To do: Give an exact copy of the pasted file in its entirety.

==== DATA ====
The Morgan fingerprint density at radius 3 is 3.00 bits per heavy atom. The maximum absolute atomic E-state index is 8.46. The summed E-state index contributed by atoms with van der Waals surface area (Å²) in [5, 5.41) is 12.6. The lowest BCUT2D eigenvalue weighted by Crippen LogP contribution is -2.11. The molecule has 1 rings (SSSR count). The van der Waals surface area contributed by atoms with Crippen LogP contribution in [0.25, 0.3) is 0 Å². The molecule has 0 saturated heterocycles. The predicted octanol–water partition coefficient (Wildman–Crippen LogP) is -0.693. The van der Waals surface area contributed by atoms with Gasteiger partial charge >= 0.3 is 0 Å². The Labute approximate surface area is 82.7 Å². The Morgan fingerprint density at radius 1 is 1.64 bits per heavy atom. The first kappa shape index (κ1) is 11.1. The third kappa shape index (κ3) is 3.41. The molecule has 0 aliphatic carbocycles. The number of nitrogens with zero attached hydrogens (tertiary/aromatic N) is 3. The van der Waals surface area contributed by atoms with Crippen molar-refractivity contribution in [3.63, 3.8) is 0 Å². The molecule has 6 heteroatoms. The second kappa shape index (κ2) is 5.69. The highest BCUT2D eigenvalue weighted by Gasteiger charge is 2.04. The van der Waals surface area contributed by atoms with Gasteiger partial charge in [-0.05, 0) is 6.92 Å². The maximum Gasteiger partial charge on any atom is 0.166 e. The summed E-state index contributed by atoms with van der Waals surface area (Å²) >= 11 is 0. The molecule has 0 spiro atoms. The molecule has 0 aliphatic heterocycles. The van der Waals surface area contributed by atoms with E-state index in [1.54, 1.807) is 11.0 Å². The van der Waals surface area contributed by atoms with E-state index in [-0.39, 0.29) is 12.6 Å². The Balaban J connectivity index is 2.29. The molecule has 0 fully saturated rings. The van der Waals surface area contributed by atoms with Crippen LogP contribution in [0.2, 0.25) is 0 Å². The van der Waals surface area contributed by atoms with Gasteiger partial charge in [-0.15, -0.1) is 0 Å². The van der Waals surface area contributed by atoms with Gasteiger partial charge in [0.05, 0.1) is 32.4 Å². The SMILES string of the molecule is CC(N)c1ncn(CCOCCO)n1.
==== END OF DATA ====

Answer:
The Morgan fingerprint density at radius 3 is 3.00 bits per heavy atom. The maximum absolute atomic E-state index is 8.46. The summed E-state index contributed by atoms with van der Waals surface area (Å²) in [5, 5.41) is 12.6. The lowest BCUT2D eigenvalue weighted by Crippen LogP contribution is -2.11. The molecule has 1 rings (SSSR count). The van der Waals surface area contributed by atoms with Crippen LogP contribution in [0.25, 0.3) is 0 Å². The molecule has 0 saturated heterocycles. The predicted octanol–water partition coefficient (Wildman–Crippen LogP) is -0.693. The van der Waals surface area contributed by atoms with Gasteiger partial charge >= 0.3 is 0 Å². The Labute approximate surface area is 82.7 Å². The Morgan fingerprint density at radius 1 is 1.64 bits per heavy atom. The first kappa shape index (κ1) is 11.1. The third kappa shape index (κ3) is 3.41. The molecule has 0 aliphatic carbocycles. The number of nitrogens with zero attached hydrogens (tertiary/aromatic N) is 3. The van der Waals surface area contributed by atoms with Crippen molar-refractivity contribution in [3.63, 3.8) is 0 Å². The molecule has 6 heteroatoms. The second kappa shape index (κ2) is 5.69. The highest BCUT2D eigenvalue weighted by Gasteiger charge is 2.04. The van der Waals surface area contributed by atoms with Gasteiger partial charge in [-0.05, 0) is 6.92 Å². The maximum Gasteiger partial charge on any atom is 0.166 e. The summed E-state index contributed by atoms with van der Waals surface area (Å²) >= 11 is 0. The molecule has 0 spiro atoms. The molecule has 0 aliphatic heterocycles. The van der Waals surface area contributed by atoms with E-state index in [1.54, 1.807) is 11.0 Å². The van der Waals surface area contributed by atoms with E-state index in [-0.39, 0.29) is 12.6 Å². The Balaban J connectivity index is 2.29. The molecule has 0 fully saturated rings. The van der Waals surface area contributed by atoms with Crippen LogP contribution in [0.2, 0.25) is 0 Å². The van der Waals surface area contributed by atoms with Gasteiger partial charge in [-0.15, -0.1) is 0 Å². The van der Waals surface area contributed by atoms with Gasteiger partial charge in [0.05, 0.1) is 32.4 Å². The SMILES string of the molecule is CC(N)c1ncn(CCOCCO)n1.